Puppy in the office
The Prezi office in Budapest is lively as usual, even if it is in the middle of the Hungarian summer holidays. Employees are seated outdoors in the sunny courtyard, chatting or working in front of their computers surrounded by the herbal garden. Indoors people are working more focussed with updates of the software or serving the users with support. One employee is however taking a break by playfully blowing soap bubbles, whilst another plays with a dog called Olga.
It is allowed to bring dogs to work at Prezi. It is even promoted, as dogs are seen to lighten up the atmosphere and provide a feeling of being at home at work. Several employees attest to the effect of what they call ‘the Prezi dogs’, and speak warmly about the way the dogs pull people together and make them more relaxed when problems are to be solved. During meetings another dog functions as a ‘stress consultant’, as it is sent around, from lap to lap. When Olga was a puppy she even became a bit too popular since she drew so much attention to her. ‘I am afraid that she will lose all her fur since everyone is cuddling with her constantly’, a woman in the HR unit whispers to me and giggles. Anyhow, the dogs at Prezi seem to enjoy the rich social life the contemporary office space provides.
Olga –one of the popular office dogs, here in Prezi’s lunch restaurant.
Having dogs hanging around in the office also opens up for a specific form of management of the employees. Moods can be directed at work in a very subtle way via cuddly management. The dog cannot force anyone to be happy at work - this is just a common consequence of their furry presence. The dog thus facilitates self-management, no matter if this started as an intricate top-down management strategy seeking to direct a ‘culture of fun’, or as a self-organised doggy day care by some of the employees.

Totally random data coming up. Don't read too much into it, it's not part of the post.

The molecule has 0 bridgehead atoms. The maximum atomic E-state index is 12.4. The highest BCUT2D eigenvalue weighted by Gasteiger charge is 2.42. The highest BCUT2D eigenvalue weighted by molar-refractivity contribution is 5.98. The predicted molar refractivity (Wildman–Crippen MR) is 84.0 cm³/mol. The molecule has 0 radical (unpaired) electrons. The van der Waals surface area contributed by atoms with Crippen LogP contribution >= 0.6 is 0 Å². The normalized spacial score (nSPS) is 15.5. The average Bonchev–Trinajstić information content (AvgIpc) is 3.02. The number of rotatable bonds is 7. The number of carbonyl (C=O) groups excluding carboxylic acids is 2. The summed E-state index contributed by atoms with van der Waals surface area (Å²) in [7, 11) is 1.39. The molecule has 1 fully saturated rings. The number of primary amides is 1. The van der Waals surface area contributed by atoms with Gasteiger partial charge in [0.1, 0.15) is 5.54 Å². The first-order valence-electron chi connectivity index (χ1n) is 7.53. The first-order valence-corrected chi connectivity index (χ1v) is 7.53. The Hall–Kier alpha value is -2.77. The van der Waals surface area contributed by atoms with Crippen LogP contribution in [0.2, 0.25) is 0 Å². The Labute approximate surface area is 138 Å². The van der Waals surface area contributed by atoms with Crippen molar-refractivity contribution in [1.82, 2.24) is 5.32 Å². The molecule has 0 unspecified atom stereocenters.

However, the dogs in the office have also showed less positive sides. I am told a story about one dog that frequently misbehaved. This particular dog used to search the rubbish bins for food, making a mess that required extra cleaning. It did in addition try to reach for food in the common coffee lounges - food that only is supposed to be served to the humans in the office. On top of that the dog even bit someone. This doggy intermezzo gave rise to increasing discussions about pets at work and the opinions differed regarding the restriction of this particularly unruly dog. According to some employees, it was definitely in need of more top-down management and discipline. The problem was eventually solved, but not by the owner. Conclusively, even dogs and the negotiation of their anthropomorphic status have become part of the posthuman office politics in Hungary. The office is now a space taken beyond management of the human population as it includes management of dogs, followed by a renegotiation of the dynamic boundaries between the civilized human and the uncivilized animal.
Ákos Hochrein taking a break with soap bubbles left over from a mentoring program for women interested in software.
Annika Skoglund, David Redmalm and Karin Berglund